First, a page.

In summer-active tall fescue types, the Neotyphodium coenophialum fungal endophyte may increase host-plant persistence in hot and humid environments by triggering an array of biochemical processes in the host plants, leading to increased tolerance to biotic and abiotic stresses when compared with non-infected plants (Malinowski and Belesky, 2000). A related N. coenophialum sp. endophyte has also been found in many summer-dormant accessions of tall fescue, yet its ecological role for the grass host is not well understood.
In this experiment, conducted in cooperation with Dr. Chuck West of the University of Arkansas, we determine the effect of endophyte infection and summer dormancy trait on persistence of tall fescue in hot and humid (Arkansas) and hot and dry (Texas) environments in 2006 (Underwood et al., 2008).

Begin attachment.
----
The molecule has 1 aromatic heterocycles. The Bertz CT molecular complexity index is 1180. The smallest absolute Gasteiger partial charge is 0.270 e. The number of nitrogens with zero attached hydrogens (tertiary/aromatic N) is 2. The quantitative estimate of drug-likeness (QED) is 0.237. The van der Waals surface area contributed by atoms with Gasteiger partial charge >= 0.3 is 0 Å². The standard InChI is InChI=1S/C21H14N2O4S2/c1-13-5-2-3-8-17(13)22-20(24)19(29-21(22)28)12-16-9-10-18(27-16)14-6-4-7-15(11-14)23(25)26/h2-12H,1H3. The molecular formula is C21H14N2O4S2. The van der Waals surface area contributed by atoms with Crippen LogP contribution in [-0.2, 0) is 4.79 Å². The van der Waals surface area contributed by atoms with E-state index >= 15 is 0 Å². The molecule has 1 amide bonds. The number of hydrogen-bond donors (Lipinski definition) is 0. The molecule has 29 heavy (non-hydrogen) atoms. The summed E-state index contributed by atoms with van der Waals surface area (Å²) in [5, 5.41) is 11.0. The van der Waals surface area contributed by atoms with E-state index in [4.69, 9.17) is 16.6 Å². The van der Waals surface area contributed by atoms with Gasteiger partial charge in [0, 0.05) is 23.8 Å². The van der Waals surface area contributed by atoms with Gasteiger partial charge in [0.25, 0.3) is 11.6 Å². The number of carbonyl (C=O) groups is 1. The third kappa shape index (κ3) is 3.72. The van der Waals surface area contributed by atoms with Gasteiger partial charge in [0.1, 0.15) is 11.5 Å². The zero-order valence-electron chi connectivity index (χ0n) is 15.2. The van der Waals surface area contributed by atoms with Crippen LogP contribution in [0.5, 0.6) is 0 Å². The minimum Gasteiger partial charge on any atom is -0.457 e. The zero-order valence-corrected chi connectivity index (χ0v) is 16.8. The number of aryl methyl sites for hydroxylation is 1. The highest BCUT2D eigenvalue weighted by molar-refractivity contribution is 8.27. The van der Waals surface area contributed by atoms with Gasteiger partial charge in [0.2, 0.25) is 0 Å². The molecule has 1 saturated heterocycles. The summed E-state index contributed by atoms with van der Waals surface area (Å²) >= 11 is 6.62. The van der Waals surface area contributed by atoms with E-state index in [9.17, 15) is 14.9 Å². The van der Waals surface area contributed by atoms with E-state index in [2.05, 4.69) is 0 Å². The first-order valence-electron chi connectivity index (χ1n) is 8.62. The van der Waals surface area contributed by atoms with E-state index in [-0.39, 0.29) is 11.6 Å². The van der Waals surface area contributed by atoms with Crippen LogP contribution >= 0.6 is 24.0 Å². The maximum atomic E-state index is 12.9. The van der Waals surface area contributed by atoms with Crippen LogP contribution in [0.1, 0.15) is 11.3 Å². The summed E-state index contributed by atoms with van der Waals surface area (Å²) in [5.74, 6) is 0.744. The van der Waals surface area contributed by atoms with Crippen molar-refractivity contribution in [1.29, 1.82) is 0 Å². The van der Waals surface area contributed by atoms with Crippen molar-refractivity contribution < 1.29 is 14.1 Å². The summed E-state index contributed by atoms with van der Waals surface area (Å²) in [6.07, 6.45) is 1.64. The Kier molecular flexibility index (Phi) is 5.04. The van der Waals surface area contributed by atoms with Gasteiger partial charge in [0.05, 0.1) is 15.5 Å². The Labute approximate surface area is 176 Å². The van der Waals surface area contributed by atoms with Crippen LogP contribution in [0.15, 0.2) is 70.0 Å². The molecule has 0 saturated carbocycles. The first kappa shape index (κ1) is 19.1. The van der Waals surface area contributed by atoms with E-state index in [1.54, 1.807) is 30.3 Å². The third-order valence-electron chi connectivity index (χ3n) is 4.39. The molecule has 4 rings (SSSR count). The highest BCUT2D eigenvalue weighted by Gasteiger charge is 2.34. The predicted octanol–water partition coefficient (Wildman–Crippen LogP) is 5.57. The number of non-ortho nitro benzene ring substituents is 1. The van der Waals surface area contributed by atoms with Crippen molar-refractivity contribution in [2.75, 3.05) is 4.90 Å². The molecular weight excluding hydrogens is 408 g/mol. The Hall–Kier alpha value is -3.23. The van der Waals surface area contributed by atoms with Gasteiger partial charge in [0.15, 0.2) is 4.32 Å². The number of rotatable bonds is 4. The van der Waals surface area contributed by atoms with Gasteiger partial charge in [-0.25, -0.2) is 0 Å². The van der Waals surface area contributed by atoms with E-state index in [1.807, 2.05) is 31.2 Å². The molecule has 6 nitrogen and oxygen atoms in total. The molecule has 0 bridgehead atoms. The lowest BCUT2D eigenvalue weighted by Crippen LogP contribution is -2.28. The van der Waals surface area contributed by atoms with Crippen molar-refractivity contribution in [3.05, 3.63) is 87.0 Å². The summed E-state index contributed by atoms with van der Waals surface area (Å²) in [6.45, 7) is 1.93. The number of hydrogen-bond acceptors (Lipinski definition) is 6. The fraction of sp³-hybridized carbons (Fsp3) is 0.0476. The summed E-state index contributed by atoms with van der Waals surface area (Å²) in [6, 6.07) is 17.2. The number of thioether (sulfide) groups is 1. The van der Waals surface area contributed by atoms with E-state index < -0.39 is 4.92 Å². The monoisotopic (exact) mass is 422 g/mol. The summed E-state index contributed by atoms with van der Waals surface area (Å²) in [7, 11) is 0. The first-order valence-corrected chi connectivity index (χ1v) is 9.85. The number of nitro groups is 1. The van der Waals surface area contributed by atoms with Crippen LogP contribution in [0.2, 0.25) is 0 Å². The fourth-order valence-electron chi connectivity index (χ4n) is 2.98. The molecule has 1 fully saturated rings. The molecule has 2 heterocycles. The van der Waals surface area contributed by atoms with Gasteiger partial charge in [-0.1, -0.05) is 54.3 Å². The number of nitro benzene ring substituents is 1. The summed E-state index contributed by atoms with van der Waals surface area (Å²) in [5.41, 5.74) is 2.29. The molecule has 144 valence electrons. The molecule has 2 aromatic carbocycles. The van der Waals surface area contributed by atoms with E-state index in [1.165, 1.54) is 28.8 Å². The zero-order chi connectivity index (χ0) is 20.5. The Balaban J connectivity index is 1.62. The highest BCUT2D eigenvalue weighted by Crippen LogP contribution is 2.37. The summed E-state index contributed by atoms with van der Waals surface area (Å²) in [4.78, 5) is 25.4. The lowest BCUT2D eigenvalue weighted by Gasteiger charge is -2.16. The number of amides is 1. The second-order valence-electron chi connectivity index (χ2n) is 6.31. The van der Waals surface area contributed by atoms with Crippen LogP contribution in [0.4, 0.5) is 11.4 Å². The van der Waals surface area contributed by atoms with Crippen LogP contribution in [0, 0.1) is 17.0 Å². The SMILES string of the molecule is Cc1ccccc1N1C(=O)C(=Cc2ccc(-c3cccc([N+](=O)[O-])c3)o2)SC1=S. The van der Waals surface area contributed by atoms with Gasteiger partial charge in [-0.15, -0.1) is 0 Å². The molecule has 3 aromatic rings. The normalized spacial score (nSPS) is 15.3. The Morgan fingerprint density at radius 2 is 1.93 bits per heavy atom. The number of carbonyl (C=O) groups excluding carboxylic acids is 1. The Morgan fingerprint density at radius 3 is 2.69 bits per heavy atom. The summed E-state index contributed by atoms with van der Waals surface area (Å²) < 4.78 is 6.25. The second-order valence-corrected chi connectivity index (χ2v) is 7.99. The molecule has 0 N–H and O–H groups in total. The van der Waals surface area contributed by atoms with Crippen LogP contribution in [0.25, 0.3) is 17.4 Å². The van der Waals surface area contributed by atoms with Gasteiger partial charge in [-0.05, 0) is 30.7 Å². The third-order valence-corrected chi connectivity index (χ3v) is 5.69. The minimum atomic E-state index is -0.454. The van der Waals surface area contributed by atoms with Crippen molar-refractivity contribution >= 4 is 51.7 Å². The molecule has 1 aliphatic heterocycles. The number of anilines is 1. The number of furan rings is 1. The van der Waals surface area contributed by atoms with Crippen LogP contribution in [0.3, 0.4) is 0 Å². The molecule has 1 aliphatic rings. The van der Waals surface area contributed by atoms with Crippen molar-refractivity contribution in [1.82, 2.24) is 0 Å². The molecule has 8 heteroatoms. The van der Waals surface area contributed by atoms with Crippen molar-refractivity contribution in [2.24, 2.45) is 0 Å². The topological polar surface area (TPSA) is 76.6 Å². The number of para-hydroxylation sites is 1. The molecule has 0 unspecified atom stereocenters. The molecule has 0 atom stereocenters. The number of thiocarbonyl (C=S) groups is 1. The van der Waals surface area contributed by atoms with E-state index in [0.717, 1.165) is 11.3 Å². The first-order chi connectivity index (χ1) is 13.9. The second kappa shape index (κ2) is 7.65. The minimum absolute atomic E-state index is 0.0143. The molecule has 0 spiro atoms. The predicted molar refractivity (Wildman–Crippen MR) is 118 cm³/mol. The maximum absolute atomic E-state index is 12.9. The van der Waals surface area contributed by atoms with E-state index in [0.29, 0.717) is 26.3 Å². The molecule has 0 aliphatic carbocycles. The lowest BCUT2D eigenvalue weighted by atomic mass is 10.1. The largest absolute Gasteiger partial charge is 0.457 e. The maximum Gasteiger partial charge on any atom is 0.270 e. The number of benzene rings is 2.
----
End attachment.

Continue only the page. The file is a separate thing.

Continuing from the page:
1. Determine effects of endophyte infection on expression of summer dormancy and survival in tall fescue.
2. Determine relationships between biochemical protectants and drought survival in field-grown tall fescue as modulated by host summer-dormancy capacity.
Summary of Results
Guerber, C.A., J.L. Underwood, C.P. West, D.P. Malinowski, and B.C. Grigg. 2009. Biochemical responses to water deficit in summer-dormant and summer-active tall fescue. International Workshop on Summer Dormancy in Grasses. 6-8 April 2009. Ardmore , OK .
West, C.P., J.L. Underwood, D.P. Malinowski, and C.A. Guerber, and B.C. Grigg. 2009. Dormancy indices, growth stages, and forage quality of summer-dormant and summer-active tall fescue. International Workshop on Summer Dormancy in Grasses. 6-8 April 2009. Ardmore, OK .
West, C.P., Underwood, J.L., and D. Malinowski. 2009. Trade-offs in growth, persistence, and quality of summer-active and summer-dormant tall fescue. In Proc. ASA-CSSA-SSSA Int. Annual Meeting. November 1-5, 2009. Pittsburgh, PA.
Texas AgriLife Research (Texas PI)
USDA-ARS Dale Bumpers Small Farm Research Center Agreement 6227-21310-008-38S (Arkansas PI).